The tricky task of defending Obama


Defending President Barack Obama has become a tricky game of late. Word of fellow Democrats, Asian and European leaders, and even (gasp!) some in the media have begun criticizing him. It has become increasingly more difficult for Obama and his followers to defend the out of control spending, the lack of leadership (however symbolic this sense may be in the best administrations), the idea that he’s failing to lead overseas, and the idea that Obama doesn’t accept the basis for traditional Capitalism.

The first defense most talking heads, colleagues, and Obama himself float on the domestic, economic front is that Obama’s ideas have not had enough time to gestate through economic cycles. President Ronald Reagan, they rightly say, didn’t achieve sound economic ground in his first two years. Reagan had low poll numbers and discontent in his first few years, they say. We gave Reagan time for his policies to succeed, and the same luxury should be afforded to Obama. The difference with Reagan’s policies is that they were less vain in nature.

On the whole, politicians are a vain bunch. They believe that with their higher educations, their experiences, and their platforms in life that they can create jobs, spur growth and fix the economy. They believe, in other words, that they can fix the economy far better than the unwashed masses. It takes a bold person, and a true student of economics, to realize that they cannot do it. Fixing an economy, or running a smooth economy, must be done from the bottom up in the sense of the American individual–or corporation–versus the government. It takes this lack of vanity to realize that you have to free up the American people—and American industry–from your government regulation and your government taxes to gain prosperity in an individual manner and thus on a national scale. To typify this mentality, Reagan said: “You can get some great things done, when you’re not concerned who gets the credit.” Reagan also said that he wants to be remembered as the president who gave the government back to the people. If the current trends continue to slide on the trajectory they are currently headed in, I think Obama could rightly brag that he’ll be remembered as the president who took it back.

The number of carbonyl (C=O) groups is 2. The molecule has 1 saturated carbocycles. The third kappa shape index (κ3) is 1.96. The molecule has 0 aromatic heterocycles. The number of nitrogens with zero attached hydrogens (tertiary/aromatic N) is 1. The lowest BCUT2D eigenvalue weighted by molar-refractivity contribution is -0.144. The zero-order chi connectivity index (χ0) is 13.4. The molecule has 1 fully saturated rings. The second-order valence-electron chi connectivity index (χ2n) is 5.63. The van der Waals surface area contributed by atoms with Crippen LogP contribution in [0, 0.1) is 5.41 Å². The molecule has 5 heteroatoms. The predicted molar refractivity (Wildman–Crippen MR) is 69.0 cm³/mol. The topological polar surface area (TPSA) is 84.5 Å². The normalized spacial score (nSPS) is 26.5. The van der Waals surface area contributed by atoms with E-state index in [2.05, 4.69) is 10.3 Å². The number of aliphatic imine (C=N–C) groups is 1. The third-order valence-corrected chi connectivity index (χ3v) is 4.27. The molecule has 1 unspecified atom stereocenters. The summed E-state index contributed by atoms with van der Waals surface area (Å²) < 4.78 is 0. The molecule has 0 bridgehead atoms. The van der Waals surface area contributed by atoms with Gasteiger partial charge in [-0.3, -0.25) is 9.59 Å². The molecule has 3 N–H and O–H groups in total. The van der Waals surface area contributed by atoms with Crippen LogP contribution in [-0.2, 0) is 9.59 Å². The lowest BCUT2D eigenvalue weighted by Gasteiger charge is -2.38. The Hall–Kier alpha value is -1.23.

As evidence of this, Obama sought to have small businesses pay for the health care plan through a punishing 1099 tax on any transactions that exceed $600.00.

“But Obama has talked about ending this tax,” say his defenders.

Fair enough, but how are we going to pay for this monstrosity? In the “compromise” statement, Obama admitted that the 1099 provision was a tax that may have been too punishing to small businesses. He said that the only reason it was in the health care plan was that they had to find a way to pay for it. The question becomes if he’s willing to compromise on that punishing tax, what’s going to be the alternative punishing tax? If these small business holders are granted a reprieve from the punishing 1099 tax, who is going to get hammered instead?

This leads us to their next defense: Romney did it. Obama and his followers have been quick to state that government health care has been tried before in Massachusetts and under a Republican Governor. They don’t mention that by many calculations, state run health care has failed in Massachusetts, and they don’t tell you that the difference between covering the population of Massachusetts and the entire U.S. almost makes this argument moot.

You’re a racist. This is the next in the “chain of defense” defenders use when their backs are against the wall. Obama, if you didn’t know it, is part African-American, and I think this is one of the reasons Obama was such an attractive candidate to the Democrat leadership. I think that they knew that under an African-American’s stewardship, they could finally implement their dreams of liberalism. They knew that they would have someone who was impossible to criticize if he was of another race or gender in the case of Hillary Clinton. It bothers them then that people proceed to criticize the man. Most level-headed people laugh the racism charge off when it comes to benign criticisms of the administration’s actions, because they rightly see it as a desperate attempt by some to say something when they have nothing else to say. It must be effective to someone somewhere, or why would they continue to do it? Because they know that it affects you the audience. If they can damage the messenger in an ad hominem attack, they hope to obfuscate the message of the messenger.